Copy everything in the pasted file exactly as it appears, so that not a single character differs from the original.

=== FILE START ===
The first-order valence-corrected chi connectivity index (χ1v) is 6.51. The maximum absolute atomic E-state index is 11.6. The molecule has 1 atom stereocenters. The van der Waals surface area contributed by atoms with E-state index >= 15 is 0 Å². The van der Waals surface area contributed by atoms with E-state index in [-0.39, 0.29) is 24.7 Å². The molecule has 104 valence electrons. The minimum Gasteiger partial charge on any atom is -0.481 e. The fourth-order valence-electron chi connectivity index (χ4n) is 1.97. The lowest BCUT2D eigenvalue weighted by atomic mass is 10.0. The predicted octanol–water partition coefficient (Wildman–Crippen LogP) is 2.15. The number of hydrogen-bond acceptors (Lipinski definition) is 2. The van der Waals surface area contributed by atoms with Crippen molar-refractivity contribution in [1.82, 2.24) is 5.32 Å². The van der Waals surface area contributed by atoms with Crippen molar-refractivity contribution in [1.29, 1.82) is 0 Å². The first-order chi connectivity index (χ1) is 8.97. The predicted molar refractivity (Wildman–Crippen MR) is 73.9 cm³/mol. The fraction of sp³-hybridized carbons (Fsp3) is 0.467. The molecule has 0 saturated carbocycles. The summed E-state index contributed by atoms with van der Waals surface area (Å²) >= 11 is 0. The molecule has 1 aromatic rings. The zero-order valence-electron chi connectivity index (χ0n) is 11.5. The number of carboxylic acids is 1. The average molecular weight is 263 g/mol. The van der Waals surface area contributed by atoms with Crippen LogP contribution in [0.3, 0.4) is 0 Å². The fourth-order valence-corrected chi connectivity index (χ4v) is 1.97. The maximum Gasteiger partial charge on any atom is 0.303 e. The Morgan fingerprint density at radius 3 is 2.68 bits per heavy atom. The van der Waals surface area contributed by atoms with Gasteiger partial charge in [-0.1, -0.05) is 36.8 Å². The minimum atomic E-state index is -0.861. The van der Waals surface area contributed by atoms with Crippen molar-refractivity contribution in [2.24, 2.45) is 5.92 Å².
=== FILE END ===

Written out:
The first-order valence-corrected chi connectivity index (χ1v) is 6.51. The maximum absolute atomic E-state index is 11.6. The molecule has 1 atom stereocenters. The van der Waals surface area contributed by atoms with E-state index >= 15 is 0 Å². The van der Waals surface area contributed by atoms with E-state index in [-0.39, 0.29) is 24.7 Å². The molecule has 104 valence electrons. The minimum Gasteiger partial charge on any atom is -0.481 e. The fourth-order valence-electron chi connectivity index (χ4n) is 1.97. The lowest BCUT2D eigenvalue weighted by atomic mass is 10.0. The predicted octanol–water partition coefficient (Wildman–Crippen LogP) is 2.15. The number of hydrogen-bond acceptors (Lipinski definition) is 2. The van der Waals surface area contributed by atoms with Crippen molar-refractivity contribution in [1.82, 2.24) is 5.32 Å². The van der Waals surface area contributed by atoms with Crippen molar-refractivity contribution in [1.29, 1.82) is 0 Å². The first-order chi connectivity index (χ1) is 8.97. The predicted molar refractivity (Wildman–Crippen MR) is 73.9 cm³/mol. The fraction of sp³-hybridized carbons (Fsp3) is 0.467. The molecule has 0 saturated carbocycles. The summed E-state index contributed by atoms with van der Waals surface area (Å²) >= 11 is 0. The molecule has 1 aromatic rings. The zero-order valence-electron chi connectivity index (χ0n) is 11.5. The number of carboxylic acids is 1. The average molecular weight is 263 g/mol. The van der Waals surface area contributed by atoms with Crippen LogP contribution in [0.3, 0.4) is 0 Å². The fourth-order valence-corrected chi connectivity index (χ4v) is 1.97. The maximum Gasteiger partial charge on any atom is 0.303 e. The Morgan fingerprint density at radius 3 is 2.68 bits per heavy atom. The van der Waals surface area contributed by atoms with Gasteiger partial charge in [-0.1, -0.05) is 36.8 Å². The minimum atomic E-state index is -0.861. The van der Waals surface area contributed by atoms with Crippen molar-refractivity contribution in [2.24, 2.45) is 5.92 Å².